What Happens After 60 Days of Filing for Divorce

What Happens After 60 Days of Filing for Divorce

The 60 days following filing a petition for divorce sets off a sequence of legal procedures and negotiations aimed at legally severing the marital union. This period involves serving papers, responding to the petition, temporary hearings, discovery, possible settlement talks, and preparation for the final divorce hearing.

Serving Divorce Papers

Within 60 days, the plaintiff must legally serve the dissolution petition and summons on the defendant’s spouse. This involves physically delivering copies of the divorce paperwork. Married couples cannot proceed with the divorce unless one spouse formally notifies the other through proper service channels such as personal delivery, postal mail, publication service, or sheriff delivery.

Responding to Divorce Petition

Once served, the defendant has only 30 days to file a formal, written response or objection to the divorce petition with the family court. This response addresses issues brought up in the petition such as child custody, spousal support, and property division. If the defendant does not submit a response in time, the court may issue default rulings granting the plaintiff’s proposed orders.

Temporary Orders Hearing

Either spouse can request a temporary order hearing within 60 days of filing. A judge issues temporary rulings on finances, living arrangements, property transfers, child custody, and support to establish order while the divorce gets finalized. These orders remain legally binding until the final decree. Attendance at this hearing is mandatory for both spouses.

Financial Disclosures

Within 60 days, both spouses must exchange formal financial declarations detailing income, expenses, assets debts and liabilities. Parties typically have 30 days to supplement their disclosures after filing. Accuracy is essential as incomplete or deceptive disclosures can undermine negotiations and court rulings.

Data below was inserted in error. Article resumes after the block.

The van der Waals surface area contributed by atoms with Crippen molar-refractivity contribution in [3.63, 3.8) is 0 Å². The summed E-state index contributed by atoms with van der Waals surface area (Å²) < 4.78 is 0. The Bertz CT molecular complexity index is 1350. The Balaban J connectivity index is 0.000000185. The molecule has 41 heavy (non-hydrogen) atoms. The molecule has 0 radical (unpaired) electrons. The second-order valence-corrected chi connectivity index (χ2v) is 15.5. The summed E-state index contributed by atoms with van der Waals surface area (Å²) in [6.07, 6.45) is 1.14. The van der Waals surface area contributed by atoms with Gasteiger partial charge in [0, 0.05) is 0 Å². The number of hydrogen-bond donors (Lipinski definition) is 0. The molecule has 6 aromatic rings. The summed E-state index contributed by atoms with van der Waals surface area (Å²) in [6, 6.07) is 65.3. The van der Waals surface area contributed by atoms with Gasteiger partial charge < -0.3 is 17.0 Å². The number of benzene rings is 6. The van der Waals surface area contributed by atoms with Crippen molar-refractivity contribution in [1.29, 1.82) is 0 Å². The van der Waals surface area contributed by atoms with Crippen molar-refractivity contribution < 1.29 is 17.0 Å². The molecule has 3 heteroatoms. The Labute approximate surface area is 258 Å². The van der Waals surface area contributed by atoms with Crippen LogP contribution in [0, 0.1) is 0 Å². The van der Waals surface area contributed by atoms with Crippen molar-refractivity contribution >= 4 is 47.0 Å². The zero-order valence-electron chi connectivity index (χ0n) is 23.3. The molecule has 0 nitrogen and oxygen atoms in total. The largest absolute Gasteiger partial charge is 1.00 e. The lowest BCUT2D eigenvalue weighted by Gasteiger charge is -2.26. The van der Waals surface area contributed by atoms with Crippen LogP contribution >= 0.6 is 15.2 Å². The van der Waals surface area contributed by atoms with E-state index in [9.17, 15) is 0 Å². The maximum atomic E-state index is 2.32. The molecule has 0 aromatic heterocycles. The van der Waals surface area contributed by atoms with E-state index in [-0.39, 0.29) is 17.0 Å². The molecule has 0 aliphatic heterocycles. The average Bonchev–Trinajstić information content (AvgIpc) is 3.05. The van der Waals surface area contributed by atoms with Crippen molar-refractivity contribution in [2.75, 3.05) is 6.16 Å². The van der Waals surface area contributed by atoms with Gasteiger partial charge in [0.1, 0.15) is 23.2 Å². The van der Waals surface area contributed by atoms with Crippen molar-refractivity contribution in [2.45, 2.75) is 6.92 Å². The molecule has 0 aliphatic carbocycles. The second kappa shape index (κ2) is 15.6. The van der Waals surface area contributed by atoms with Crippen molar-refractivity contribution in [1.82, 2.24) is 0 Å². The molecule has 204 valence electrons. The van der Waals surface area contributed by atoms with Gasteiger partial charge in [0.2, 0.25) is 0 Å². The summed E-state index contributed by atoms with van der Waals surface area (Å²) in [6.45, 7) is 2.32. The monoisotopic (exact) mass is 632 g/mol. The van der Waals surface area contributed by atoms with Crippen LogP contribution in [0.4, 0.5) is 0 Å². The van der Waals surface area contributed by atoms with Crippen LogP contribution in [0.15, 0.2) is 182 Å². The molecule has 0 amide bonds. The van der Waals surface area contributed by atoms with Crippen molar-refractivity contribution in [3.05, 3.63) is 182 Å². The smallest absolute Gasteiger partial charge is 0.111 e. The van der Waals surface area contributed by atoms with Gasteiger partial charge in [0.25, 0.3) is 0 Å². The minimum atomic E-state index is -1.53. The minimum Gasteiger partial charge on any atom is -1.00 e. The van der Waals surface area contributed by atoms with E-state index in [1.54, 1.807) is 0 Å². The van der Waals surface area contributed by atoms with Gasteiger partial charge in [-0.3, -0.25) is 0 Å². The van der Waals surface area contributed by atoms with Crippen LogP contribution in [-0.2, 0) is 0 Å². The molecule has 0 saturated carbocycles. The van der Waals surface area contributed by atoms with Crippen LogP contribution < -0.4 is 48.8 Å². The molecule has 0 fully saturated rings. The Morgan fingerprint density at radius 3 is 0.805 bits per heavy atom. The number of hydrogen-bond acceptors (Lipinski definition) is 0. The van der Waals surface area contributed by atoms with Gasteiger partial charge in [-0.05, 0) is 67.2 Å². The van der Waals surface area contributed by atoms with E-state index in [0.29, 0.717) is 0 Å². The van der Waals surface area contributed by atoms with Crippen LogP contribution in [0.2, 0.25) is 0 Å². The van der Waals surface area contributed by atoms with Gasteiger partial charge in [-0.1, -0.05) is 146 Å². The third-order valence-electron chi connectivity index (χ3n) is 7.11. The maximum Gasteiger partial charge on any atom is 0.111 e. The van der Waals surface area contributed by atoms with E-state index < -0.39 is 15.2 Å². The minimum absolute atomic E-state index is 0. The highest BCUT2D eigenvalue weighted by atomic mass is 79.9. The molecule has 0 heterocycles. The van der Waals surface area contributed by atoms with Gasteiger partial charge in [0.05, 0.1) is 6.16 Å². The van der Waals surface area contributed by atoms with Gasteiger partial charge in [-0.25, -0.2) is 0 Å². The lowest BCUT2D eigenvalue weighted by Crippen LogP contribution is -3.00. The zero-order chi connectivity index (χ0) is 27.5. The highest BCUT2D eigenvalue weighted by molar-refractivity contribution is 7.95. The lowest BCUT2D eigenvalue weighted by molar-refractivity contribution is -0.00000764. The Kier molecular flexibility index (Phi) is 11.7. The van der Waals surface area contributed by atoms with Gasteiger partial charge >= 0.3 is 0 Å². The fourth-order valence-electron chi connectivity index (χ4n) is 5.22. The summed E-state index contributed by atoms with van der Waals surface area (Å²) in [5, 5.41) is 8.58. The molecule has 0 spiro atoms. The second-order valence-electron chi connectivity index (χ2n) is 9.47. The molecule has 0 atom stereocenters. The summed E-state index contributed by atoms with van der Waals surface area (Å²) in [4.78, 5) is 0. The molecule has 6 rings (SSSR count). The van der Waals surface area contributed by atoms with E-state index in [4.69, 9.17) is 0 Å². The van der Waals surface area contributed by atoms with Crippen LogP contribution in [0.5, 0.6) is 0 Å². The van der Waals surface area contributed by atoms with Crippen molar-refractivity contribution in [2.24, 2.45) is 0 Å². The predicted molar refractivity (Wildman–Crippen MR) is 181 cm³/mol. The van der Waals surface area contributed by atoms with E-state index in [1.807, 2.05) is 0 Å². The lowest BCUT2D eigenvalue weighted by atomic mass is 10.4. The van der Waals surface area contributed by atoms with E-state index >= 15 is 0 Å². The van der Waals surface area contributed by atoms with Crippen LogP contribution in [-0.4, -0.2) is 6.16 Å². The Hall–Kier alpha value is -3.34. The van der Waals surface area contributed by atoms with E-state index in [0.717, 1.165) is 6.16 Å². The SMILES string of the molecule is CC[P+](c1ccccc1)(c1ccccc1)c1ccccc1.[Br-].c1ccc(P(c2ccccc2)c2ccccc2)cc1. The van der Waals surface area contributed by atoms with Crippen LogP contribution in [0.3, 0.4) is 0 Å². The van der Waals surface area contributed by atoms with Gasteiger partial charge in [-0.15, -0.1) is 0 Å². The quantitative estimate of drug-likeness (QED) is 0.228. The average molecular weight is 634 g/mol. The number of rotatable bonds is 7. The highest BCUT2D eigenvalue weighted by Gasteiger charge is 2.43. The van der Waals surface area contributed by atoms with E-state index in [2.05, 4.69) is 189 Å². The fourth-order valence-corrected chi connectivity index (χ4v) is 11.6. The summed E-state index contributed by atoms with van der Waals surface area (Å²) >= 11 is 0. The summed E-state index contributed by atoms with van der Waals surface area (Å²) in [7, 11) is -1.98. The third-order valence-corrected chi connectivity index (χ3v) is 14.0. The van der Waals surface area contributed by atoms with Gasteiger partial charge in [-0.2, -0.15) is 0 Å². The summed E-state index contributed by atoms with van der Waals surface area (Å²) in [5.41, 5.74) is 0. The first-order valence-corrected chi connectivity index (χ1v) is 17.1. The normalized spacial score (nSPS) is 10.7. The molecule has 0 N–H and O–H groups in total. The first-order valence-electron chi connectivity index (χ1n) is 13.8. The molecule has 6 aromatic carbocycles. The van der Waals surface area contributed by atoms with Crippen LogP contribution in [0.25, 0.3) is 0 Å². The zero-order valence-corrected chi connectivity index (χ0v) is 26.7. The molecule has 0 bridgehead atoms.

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Asset Division

Using the financial disclosures, spouses classify all marital property as community, separate, or mixed to determine ownership and possession rights. Parties spend substantial time tracing acquisitions made during and outside the marriage. How assets get officially divided depends on proof of contribution and negotiations.

Child Custody Agreements

If disputes exist over legal custody, physical custody, or visitation rights regarding minor children, spouses use the 60-day timeframe to gather evidence on parenting competency and craft workable custody proposals that serve the child’s best interest. Parents may use mediation to negotiate custody schedules.

Spousal Support Determination

Spouses calculate interim spousal support amounts based on relative need and ability to pay determined through income data. Courts only grant support if one spouse cannot self-sustain and the other has the financial capacity to contribute. The goal is to determine reasonable support until finalization.

Discovery Period

The 60 days after filing marks the beginning of discovery – where each spouse can request relevant information and documents from the other to build their legal case. Discovery runs parallel to settlement talks.


Attorneys have the option to conduct out-of-court depositions under oath where they question the opposing party or other key witnesses to pin down positions on pertinent divorce issues. Depositions produce testimony for trial.


These consist of written questions sent to the opposing spouse regarding income, expenses, property, etc. The responding party must answer honestly and completely within 30 days or face court sanctions if misrepresentations emerge later.

Document Requests

Parties can request tax returns, bank statements, investment records, bills, and other documents. Timely cooperation is mandatory though sensitive items may require confidentiality agreements.

Physical Evidence Inspection

Lawyers can examine material possessions like houses, vehicles, jewelry, collectibles, or antiques at issue to gauge authenticity, value, and ownership disputes.

Settlement Negotiations

Many divorcing spouses attempt to reach mutual agreements through settlement talks to avoid litigation. Negotiations happen concurrently with discovery.

Mediation Sessions

Here, a neutral third-party mediator facilitates an open discussion between adversarial spouses to see if compromises exist on unresolved divorce issues. The goal is to reach equitable solutions. If progress occurs, spouses craft a memorandum of understanding.

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Settlement Agreements

Attorneys consolidate understandings from successful mediation talks or collaborative negotiations into formal settlements covering all divorce matters such as asset distribution, debt allocation, support amounts, and custody timesharing. Judges typically approve mutually negotiated settlements.

Final Hearing

If significant issues remain unsettled 60 days post-filing, the court schedules a final divorce hearing where a judge imposes binding rulings after assessing the evidence presented by parties.